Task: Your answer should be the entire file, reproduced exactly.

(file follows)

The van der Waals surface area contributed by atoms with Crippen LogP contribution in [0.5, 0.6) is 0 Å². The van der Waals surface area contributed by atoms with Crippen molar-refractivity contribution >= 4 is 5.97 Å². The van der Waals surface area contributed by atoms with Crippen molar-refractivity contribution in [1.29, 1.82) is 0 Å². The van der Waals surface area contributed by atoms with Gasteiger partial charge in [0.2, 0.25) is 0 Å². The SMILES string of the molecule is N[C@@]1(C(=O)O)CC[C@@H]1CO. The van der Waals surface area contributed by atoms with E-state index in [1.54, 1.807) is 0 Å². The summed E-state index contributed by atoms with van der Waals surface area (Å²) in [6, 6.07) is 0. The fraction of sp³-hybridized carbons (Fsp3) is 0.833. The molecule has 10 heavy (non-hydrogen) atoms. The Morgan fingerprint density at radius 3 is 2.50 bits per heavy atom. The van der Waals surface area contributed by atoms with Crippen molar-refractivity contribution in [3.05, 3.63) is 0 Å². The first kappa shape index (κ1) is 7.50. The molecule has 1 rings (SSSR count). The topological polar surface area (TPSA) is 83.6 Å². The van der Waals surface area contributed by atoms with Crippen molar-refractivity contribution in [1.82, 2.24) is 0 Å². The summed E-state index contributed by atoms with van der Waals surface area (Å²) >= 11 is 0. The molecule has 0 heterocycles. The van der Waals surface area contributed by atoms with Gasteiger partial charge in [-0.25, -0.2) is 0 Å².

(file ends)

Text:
The van der Waals surface area contributed by atoms with Crippen LogP contribution in [0.5, 0.6) is 0 Å². The van der Waals surface area contributed by atoms with Crippen molar-refractivity contribution >= 4 is 5.97 Å². The van der Waals surface area contributed by atoms with Crippen molar-refractivity contribution in [1.29, 1.82) is 0 Å². The van der Waals surface area contributed by atoms with Gasteiger partial charge in [0.2, 0.25) is 0 Å². The SMILES string of the molecule is N[C@@]1(C(=O)O)CC[C@@H]1CO. The van der Waals surface area contributed by atoms with E-state index in [1.54, 1.807) is 0 Å². The summed E-state index contributed by atoms with van der Waals surface area (Å²) in [6, 6.07) is 0. The fraction of sp³-hybridized carbons (Fsp3) is 0.833. The molecule has 10 heavy (non-hydrogen) atoms. The Morgan fingerprint density at radius 3 is 2.50 bits per heavy atom. The van der Waals surface area contributed by atoms with Crippen molar-refractivity contribution in [3.05, 3.63) is 0 Å². The first kappa shape index (κ1) is 7.50. The molecule has 1 rings (SSSR count). The topological polar surface area (TPSA) is 83.6 Å². The van der Waals surface area contributed by atoms with Crippen molar-refractivity contribution in [1.82, 2.24) is 0 Å². The summed E-state index contributed by atoms with van der Waals surface area (Å²) >= 11 is 0. The molecule has 0 heterocycles. The van der Waals surface area contributed by atoms with Gasteiger partial charge in [-0.25, -0.2) is 0 Å².